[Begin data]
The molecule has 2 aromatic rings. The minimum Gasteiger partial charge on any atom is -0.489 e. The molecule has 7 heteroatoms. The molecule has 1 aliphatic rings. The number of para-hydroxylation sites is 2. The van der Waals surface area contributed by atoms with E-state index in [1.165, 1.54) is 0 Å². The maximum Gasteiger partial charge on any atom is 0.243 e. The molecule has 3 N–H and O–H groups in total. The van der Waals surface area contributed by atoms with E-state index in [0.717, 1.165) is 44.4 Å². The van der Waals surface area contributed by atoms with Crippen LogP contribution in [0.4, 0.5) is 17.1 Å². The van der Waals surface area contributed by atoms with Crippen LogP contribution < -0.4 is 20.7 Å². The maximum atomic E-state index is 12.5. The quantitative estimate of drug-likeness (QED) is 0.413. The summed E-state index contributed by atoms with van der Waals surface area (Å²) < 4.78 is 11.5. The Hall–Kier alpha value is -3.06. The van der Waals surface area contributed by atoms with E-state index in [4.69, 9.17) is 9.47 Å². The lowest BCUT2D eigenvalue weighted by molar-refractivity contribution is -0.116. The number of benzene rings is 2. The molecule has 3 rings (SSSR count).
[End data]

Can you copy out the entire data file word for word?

The molecule has 2 aromatic rings. The minimum Gasteiger partial charge on any atom is -0.489 e. The molecule has 7 heteroatoms. The molecule has 1 aliphatic rings. The number of para-hydroxylation sites is 2. The van der Waals surface area contributed by atoms with E-state index in [1.165, 1.54) is 0 Å². The maximum Gasteiger partial charge on any atom is 0.243 e. The molecule has 3 N–H and O–H groups in total. The van der Waals surface area contributed by atoms with E-state index in [0.717, 1.165) is 44.4 Å². The van der Waals surface area contributed by atoms with Crippen LogP contribution in [0.4, 0.5) is 17.1 Å². The van der Waals surface area contributed by atoms with Crippen LogP contribution < -0.4 is 20.7 Å². The maximum atomic E-state index is 12.5. The quantitative estimate of drug-likeness (QED) is 0.413. The summed E-state index contributed by atoms with van der Waals surface area (Å²) < 4.78 is 11.5. The Hall–Kier alpha value is -3.06. The van der Waals surface area contributed by atoms with E-state index in [4.69, 9.17) is 9.47 Å². The lowest BCUT2D eigenvalue weighted by molar-refractivity contribution is -0.116. The number of benzene rings is 2. The molecule has 3 rings (SSSR count).